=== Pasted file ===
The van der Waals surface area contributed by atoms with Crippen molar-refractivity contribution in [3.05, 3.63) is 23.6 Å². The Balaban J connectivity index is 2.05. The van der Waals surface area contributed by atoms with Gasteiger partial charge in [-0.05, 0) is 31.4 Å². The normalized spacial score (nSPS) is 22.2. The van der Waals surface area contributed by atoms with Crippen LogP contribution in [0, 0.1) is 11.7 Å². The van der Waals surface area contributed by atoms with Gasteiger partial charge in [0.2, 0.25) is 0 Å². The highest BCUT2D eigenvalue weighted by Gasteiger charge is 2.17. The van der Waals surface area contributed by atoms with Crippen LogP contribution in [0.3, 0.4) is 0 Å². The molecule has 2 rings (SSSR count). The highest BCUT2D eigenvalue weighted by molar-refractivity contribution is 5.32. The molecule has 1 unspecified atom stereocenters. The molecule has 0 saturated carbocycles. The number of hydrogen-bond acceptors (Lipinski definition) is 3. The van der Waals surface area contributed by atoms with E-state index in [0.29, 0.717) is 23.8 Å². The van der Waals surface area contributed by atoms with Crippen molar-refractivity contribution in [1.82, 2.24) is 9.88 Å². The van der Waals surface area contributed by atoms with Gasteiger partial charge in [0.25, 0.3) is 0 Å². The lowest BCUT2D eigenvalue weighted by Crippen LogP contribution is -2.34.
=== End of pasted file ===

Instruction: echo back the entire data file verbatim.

The van der Waals surface area contributed by atoms with Crippen molar-refractivity contribution in [3.05, 3.63) is 23.6 Å². The Balaban J connectivity index is 2.05. The van der Waals surface area contributed by atoms with Gasteiger partial charge in [-0.05, 0) is 31.4 Å². The normalized spacial score (nSPS) is 22.2. The van der Waals surface area contributed by atoms with Crippen LogP contribution in [0, 0.1) is 11.7 Å². The van der Waals surface area contributed by atoms with Gasteiger partial charge in [0.2, 0.25) is 0 Å². The highest BCUT2D eigenvalue weighted by Gasteiger charge is 2.17. The van der Waals surface area contributed by atoms with Crippen LogP contribution in [0.3, 0.4) is 0 Å². The molecule has 2 rings (SSSR count). The highest BCUT2D eigenvalue weighted by molar-refractivity contribution is 5.32. The molecule has 1 unspecified atom stereocenters. The molecule has 0 saturated carbocycles. The number of hydrogen-bond acceptors (Lipinski definition) is 3. The van der Waals surface area contributed by atoms with E-state index in [0.29, 0.717) is 23.8 Å². The van der Waals surface area contributed by atoms with Crippen molar-refractivity contribution in [1.82, 2.24) is 9.88 Å². The van der Waals surface area contributed by atoms with Gasteiger partial charge in [0.25, 0.3) is 0 Å². The lowest BCUT2D eigenvalue weighted by Crippen LogP contribution is -2.34.